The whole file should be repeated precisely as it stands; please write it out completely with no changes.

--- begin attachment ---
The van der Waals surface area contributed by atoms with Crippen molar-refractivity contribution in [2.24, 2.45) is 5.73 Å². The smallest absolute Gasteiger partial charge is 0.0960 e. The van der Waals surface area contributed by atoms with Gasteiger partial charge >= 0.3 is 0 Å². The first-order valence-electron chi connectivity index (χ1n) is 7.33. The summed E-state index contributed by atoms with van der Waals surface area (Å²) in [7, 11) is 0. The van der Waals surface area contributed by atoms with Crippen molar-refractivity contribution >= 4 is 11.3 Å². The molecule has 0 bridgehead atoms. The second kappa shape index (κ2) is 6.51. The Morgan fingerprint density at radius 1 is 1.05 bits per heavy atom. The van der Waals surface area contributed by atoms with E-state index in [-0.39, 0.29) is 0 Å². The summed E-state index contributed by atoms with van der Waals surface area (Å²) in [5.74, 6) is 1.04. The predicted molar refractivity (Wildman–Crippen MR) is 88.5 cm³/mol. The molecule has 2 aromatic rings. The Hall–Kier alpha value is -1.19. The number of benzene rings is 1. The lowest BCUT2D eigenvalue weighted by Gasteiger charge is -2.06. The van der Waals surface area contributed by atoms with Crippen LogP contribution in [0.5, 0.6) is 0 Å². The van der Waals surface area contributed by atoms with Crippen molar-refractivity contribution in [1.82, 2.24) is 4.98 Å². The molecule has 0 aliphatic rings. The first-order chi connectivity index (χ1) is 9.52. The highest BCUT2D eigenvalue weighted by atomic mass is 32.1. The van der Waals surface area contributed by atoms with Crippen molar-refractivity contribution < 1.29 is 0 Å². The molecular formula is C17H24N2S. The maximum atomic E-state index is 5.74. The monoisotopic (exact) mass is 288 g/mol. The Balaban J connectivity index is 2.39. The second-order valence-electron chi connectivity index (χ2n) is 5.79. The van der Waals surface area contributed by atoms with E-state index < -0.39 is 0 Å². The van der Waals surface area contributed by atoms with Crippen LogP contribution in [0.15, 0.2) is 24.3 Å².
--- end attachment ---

The van der Waals surface area contributed by atoms with Crippen molar-refractivity contribution in [2.24, 2.45) is 5.73 Å². The smallest absolute Gasteiger partial charge is 0.0960 e. The van der Waals surface area contributed by atoms with Gasteiger partial charge >= 0.3 is 0 Å². The first-order valence-electron chi connectivity index (χ1n) is 7.33. The summed E-state index contributed by atoms with van der Waals surface area (Å²) in [7, 11) is 0. The van der Waals surface area contributed by atoms with Crippen molar-refractivity contribution >= 4 is 11.3 Å². The molecule has 0 bridgehead atoms. The second kappa shape index (κ2) is 6.51. The Morgan fingerprint density at radius 1 is 1.05 bits per heavy atom. The van der Waals surface area contributed by atoms with E-state index in [-0.39, 0.29) is 0 Å². The summed E-state index contributed by atoms with van der Waals surface area (Å²) in [5.74, 6) is 1.04. The predicted molar refractivity (Wildman–Crippen MR) is 88.5 cm³/mol. The molecule has 2 aromatic rings. The Hall–Kier alpha value is -1.19. The number of benzene rings is 1. The lowest BCUT2D eigenvalue weighted by Gasteiger charge is -2.06. The van der Waals surface area contributed by atoms with Crippen LogP contribution in [0.5, 0.6) is 0 Å². The van der Waals surface area contributed by atoms with Crippen molar-refractivity contribution in [1.82, 2.24) is 4.98 Å². The molecule has 0 aliphatic rings. The first-order chi connectivity index (χ1) is 9.52. The highest BCUT2D eigenvalue weighted by atomic mass is 32.1. The van der Waals surface area contributed by atoms with Crippen molar-refractivity contribution < 1.29 is 0 Å². The molecular formula is C17H24N2S. The maximum atomic E-state index is 5.74. The monoisotopic (exact) mass is 288 g/mol. The Balaban J connectivity index is 2.39. The second-order valence-electron chi connectivity index (χ2n) is 5.79. The van der Waals surface area contributed by atoms with E-state index < -0.39 is 0 Å². The van der Waals surface area contributed by atoms with Crippen LogP contribution in [0.15, 0.2) is 24.3 Å².